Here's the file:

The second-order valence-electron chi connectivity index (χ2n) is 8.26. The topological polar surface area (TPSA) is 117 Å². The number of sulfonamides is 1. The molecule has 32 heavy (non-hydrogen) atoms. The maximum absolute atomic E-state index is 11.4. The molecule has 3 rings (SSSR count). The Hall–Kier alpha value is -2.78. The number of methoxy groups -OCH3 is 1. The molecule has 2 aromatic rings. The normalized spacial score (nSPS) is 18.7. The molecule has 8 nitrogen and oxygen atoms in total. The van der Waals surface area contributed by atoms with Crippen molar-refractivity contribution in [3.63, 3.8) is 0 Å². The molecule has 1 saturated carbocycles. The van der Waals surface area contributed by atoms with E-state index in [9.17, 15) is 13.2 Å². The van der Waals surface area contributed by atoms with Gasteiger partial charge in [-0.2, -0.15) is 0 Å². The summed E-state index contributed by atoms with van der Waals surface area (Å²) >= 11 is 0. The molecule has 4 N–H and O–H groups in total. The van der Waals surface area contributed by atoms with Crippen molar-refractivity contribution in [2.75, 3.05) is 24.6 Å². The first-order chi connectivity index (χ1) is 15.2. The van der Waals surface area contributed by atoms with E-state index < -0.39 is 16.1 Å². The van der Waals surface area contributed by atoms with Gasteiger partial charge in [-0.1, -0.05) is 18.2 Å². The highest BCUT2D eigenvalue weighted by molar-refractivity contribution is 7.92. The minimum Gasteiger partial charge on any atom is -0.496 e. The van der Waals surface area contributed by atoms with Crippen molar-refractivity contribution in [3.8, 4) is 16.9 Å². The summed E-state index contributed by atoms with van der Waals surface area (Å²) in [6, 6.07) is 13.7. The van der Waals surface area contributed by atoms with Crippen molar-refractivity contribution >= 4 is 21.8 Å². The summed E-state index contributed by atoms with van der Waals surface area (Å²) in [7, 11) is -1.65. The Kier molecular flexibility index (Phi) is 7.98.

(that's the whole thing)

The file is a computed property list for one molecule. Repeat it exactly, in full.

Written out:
The second-order valence-electron chi connectivity index (χ2n) is 8.26. The topological polar surface area (TPSA) is 117 Å². The number of sulfonamides is 1. The molecule has 32 heavy (non-hydrogen) atoms. The maximum absolute atomic E-state index is 11.4. The molecule has 3 rings (SSSR count). The Hall–Kier alpha value is -2.78. The number of methoxy groups -OCH3 is 1. The molecule has 2 aromatic rings. The normalized spacial score (nSPS) is 18.7. The molecule has 8 nitrogen and oxygen atoms in total. The van der Waals surface area contributed by atoms with Crippen molar-refractivity contribution in [3.63, 3.8) is 0 Å². The molecule has 1 saturated carbocycles. The van der Waals surface area contributed by atoms with E-state index in [9.17, 15) is 13.2 Å². The van der Waals surface area contributed by atoms with Gasteiger partial charge in [-0.2, -0.15) is 0 Å². The summed E-state index contributed by atoms with van der Waals surface area (Å²) >= 11 is 0. The molecule has 4 N–H and O–H groups in total. The van der Waals surface area contributed by atoms with Crippen molar-refractivity contribution in [2.75, 3.05) is 24.6 Å². The first-order chi connectivity index (χ1) is 15.2. The van der Waals surface area contributed by atoms with E-state index < -0.39 is 16.1 Å². The van der Waals surface area contributed by atoms with Gasteiger partial charge in [-0.1, -0.05) is 18.2 Å². The highest BCUT2D eigenvalue weighted by molar-refractivity contribution is 7.92. The minimum Gasteiger partial charge on any atom is -0.496 e. The van der Waals surface area contributed by atoms with Crippen molar-refractivity contribution in [3.8, 4) is 16.9 Å². The summed E-state index contributed by atoms with van der Waals surface area (Å²) in [6, 6.07) is 13.7. The van der Waals surface area contributed by atoms with Crippen molar-refractivity contribution >= 4 is 21.8 Å². The summed E-state index contributed by atoms with van der Waals surface area (Å²) in [7, 11) is -1.65. The Kier molecular flexibility index (Phi) is 7.98.